As you might have assumed, a DUI or DWI conviction will cause your premiums to go through the roof. Your insurance provider might even refuse to renew your policy after you’re arrested for a DUI/DWI.

If you are dropped by insurance following your drunk driving conviction, your insurance choices will be limited. You will most likely be forced to buy expensive coverage from a company that specializes in writing high-risk policies. If this isn’t an option for you, or you cannot afford it, you will either have to go without auto insurance (stop driving) or enroll in your state’s assigned-risk car insurance plan.

Keep in mind that insurance is all about risk, and having a DWI or DUI conviction on your driving record can make you a very unappealing customer for most insurance providers. Insurance companies go on red alert when they see a DWI because this is a sign of an extremely reckless driver. Needless to say, if you have a DUI on your record, you can expect a huge increase in your insurance premiums.

Speeding Tickets and Insurance Rates

Speeding is a very common – but potentially fatal – moving violation. The NHTSA reports that nearly 33% of traffic fatalities are related to speeding, and speeding kills almost 10,000 people each year.

That being said, a single speeding ticket might not affect your auto insurance rates much if you have a pretty clean driving record overall. Some insurance providers will even forgive your first speeding ticket. GEICO, for example, has something called “incident forgiveness,” which will forgive your first moving violation.

If your insurance company does increase your rates after a single speeding ticket, it won’t be by much. Most companies increase premiums by 5-10% after a single speeding ticket. The reason the premium increase isn’t significant is that insurers want to retain their customers. If your insurer penalized you harshly for a single speeding ticket, you could simply shop around for lower rates elsewhere.

Multiple speeding tickets, however, will have a significant impact on how much you’ll pay for insurance. The increase for more than one ticket will be far greater than a 5-10% hike.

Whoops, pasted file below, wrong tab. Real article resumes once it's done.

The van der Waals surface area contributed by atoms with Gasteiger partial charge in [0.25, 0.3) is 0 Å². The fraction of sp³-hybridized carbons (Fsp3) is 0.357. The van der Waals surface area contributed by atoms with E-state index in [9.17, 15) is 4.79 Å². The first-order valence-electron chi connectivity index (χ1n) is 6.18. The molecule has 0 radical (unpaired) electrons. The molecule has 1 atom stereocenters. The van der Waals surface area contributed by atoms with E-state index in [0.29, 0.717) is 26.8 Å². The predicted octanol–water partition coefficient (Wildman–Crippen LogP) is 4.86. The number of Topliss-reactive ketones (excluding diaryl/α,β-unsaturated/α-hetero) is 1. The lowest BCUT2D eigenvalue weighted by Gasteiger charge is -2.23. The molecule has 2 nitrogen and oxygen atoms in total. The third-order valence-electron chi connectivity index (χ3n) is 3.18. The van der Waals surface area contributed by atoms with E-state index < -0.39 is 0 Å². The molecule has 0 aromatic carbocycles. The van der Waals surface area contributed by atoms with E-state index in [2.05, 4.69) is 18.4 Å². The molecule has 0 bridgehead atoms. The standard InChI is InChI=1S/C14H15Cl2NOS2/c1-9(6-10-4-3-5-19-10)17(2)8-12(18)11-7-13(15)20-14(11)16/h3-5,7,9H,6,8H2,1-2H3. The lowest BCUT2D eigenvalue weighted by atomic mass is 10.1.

Car Accidents and Insurance Premiums

Getting into a single accident can have a major effect on your insurance premiums, even if you weren’t the at-fault driver. This is the reason why many people opt to not file an insurance claim for smaller accidents.

As stated above, accidents will stay on your driving record for 3-5 years. The exact dollar amount by which an accident will impact your premiums depends on a variety of factors, including how severe the accident was and whether or not you were at fault for the accident.

Some insurance companies offer accident forgiveness, which means your first accident will not be used against you. Other insurance companies are relatively lenient and may only raise your rates by 15% after an at-fault accident. Other companies might have harsher consequences for at-fault accidents and will increase your premiums by over 50% following the accident.

Higher rate increases are particularly common for younger drivers involved in at-fault collisions. Teen drivers will have an especially are time finding cheap auto insurance rates if they have an accident on their record.

Keeping Track Of Your Driving Record

Since points on your driving record can take such a toll, it’s crucial to monitor your driving record. Make sure you know what’s on your record, and check it regularly for accuracy.

It’s crucial to check your record if you are looking around for auto insurance quotes or if it’s almost time to renew your existing policy.

DMV offices can make mistakes from time to time and sometimes post incorrect driving history information that can make your car insurance rates go up. A traffic violation that should have been removed from your driving record a long time ago could add hundreds of dollars to your premiums every year.

James Shaffer
James Shaffer James Shaffer is a writer for and a well-seasoned auto insurance industry veteran. He has a deep knowledge of insurance rules and regulations and is passionate about helping drivers save money on auto insurance. He is responsible for researching and writing about anything auto insurance-related. He holds a bachelor's degree from Bentley University and his work has been quoted by NBC News, CNN, and The Washington Post.